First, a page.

One buck for every 10 does is the norm and servicing usually takes about 10 seconds! Mating can be done on a daily basis or in batches to simplify the job.

Meat production

Most UK commercial rabbits are New Zealand Whites, Carolinas (an NZ White derivative) and Californians. They are sold at 2.5kg (5.5lb) (compared with 1.8kg/4lb for a typical wild rabbit) at 12 weeks of age and end up as boned loin + rear legs on supermarket shelves. A 280g (10oz) pack usually sells for about £3.80.

There is a market for rabbit among restaurants and hotels but it can be fickle. Rabbits typically fetch £1.20/kg (55p/lb) in winter and £1.10/kg (50p/lb) in summer, whatever the outlet.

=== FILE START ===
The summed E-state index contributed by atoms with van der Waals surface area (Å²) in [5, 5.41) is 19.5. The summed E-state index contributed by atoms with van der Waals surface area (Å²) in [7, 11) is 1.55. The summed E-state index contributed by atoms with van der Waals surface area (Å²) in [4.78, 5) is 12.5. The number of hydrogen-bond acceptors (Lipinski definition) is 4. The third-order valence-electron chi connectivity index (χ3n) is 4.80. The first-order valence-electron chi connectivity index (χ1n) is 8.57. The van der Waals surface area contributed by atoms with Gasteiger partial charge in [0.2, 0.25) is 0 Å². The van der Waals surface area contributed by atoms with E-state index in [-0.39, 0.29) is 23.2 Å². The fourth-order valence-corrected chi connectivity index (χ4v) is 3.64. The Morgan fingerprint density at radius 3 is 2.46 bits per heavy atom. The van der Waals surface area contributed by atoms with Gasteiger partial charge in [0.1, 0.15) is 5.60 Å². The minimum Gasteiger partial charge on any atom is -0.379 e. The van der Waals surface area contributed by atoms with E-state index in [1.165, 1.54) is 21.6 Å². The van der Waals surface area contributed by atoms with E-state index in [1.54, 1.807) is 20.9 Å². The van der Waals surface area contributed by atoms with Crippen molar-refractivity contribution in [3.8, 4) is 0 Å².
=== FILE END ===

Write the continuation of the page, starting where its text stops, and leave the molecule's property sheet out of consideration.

Slaughter and processing has to be carried out by licensed operators, though farmers already killing poultry can use the same premises (though not at the same time). Getting a new licence is possible, but considerable amounts may have to be spent getting the premises up to scratch.


In the main rabbits are fairly robust animals, points out Mr King. However, myxomatosis (spread by mosquitos) can be a problem if there is a large wild population nearby. It can be vaccinated against.

Similarly VHD, a fatal viral disease is common but can be vaccinated against. Coccidiosis can be a problem, but weld-mesh floors combined with regular pressure washing of vacant cages should keep it away.

Enteritis can be caused by dirty cages/food/water, by overcrowding/bullying or over-hot condition, and pneumonia by lack of ventilation. But both shouldnt be a problem if basic husbandry standards are kept to.